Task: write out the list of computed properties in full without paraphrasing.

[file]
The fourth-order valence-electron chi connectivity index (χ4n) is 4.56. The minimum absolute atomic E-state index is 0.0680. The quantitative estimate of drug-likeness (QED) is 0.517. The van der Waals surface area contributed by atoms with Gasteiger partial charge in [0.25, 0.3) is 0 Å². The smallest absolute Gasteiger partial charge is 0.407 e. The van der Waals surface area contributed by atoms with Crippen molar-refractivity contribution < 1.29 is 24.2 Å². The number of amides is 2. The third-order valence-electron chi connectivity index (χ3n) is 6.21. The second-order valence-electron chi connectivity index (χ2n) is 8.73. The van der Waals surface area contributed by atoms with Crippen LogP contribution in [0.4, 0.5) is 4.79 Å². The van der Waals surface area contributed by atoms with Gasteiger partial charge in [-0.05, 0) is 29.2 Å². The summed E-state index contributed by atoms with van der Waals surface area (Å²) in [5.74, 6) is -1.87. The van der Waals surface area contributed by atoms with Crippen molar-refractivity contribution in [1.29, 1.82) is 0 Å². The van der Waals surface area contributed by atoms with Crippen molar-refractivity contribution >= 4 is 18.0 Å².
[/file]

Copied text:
The fourth-order valence-electron chi connectivity index (χ4n) is 4.56. The minimum absolute atomic E-state index is 0.0680. The quantitative estimate of drug-likeness (QED) is 0.517. The van der Waals surface area contributed by atoms with Gasteiger partial charge in [0.25, 0.3) is 0 Å². The smallest absolute Gasteiger partial charge is 0.407 e. The van der Waals surface area contributed by atoms with Crippen molar-refractivity contribution < 1.29 is 24.2 Å². The number of amides is 2. The third-order valence-electron chi connectivity index (χ3n) is 6.21. The second-order valence-electron chi connectivity index (χ2n) is 8.73. The van der Waals surface area contributed by atoms with Crippen LogP contribution in [0.4, 0.5) is 4.79 Å². The van der Waals surface area contributed by atoms with Gasteiger partial charge in [-0.05, 0) is 29.2 Å². The summed E-state index contributed by atoms with van der Waals surface area (Å²) in [5.74, 6) is -1.87. The van der Waals surface area contributed by atoms with Crippen molar-refractivity contribution in [1.29, 1.82) is 0 Å². The van der Waals surface area contributed by atoms with Crippen molar-refractivity contribution >= 4 is 18.0 Å².